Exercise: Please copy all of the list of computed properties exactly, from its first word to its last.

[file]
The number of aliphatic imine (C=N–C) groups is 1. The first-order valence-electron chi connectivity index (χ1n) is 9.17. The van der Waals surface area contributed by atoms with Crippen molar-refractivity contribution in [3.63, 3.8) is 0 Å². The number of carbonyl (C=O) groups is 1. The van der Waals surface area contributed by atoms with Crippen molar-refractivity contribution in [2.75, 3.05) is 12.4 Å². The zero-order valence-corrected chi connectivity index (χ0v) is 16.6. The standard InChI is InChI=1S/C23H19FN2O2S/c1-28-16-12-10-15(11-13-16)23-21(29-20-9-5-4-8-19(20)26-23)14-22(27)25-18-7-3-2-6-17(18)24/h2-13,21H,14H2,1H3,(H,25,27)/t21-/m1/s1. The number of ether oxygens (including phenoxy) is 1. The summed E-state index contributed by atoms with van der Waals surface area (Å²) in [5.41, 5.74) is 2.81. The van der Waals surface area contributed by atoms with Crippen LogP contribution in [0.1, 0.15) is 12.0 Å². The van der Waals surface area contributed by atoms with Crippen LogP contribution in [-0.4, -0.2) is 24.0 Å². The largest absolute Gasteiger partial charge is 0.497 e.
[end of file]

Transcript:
The number of aliphatic imine (C=N–C) groups is 1. The first-order valence-electron chi connectivity index (χ1n) is 9.17. The van der Waals surface area contributed by atoms with Crippen molar-refractivity contribution in [3.63, 3.8) is 0 Å². The number of carbonyl (C=O) groups is 1. The van der Waals surface area contributed by atoms with Crippen molar-refractivity contribution in [2.75, 3.05) is 12.4 Å². The zero-order valence-corrected chi connectivity index (χ0v) is 16.6. The standard InChI is InChI=1S/C23H19FN2O2S/c1-28-16-12-10-15(11-13-16)23-21(29-20-9-5-4-8-19(20)26-23)14-22(27)25-18-7-3-2-6-17(18)24/h2-13,21H,14H2,1H3,(H,25,27)/t21-/m1/s1. The number of ether oxygens (including phenoxy) is 1. The summed E-state index contributed by atoms with van der Waals surface area (Å²) in [5.41, 5.74) is 2.81. The van der Waals surface area contributed by atoms with Crippen LogP contribution in [0.1, 0.15) is 12.0 Å². The van der Waals surface area contributed by atoms with Crippen LogP contribution in [-0.4, -0.2) is 24.0 Å². The largest absolute Gasteiger partial charge is 0.497 e.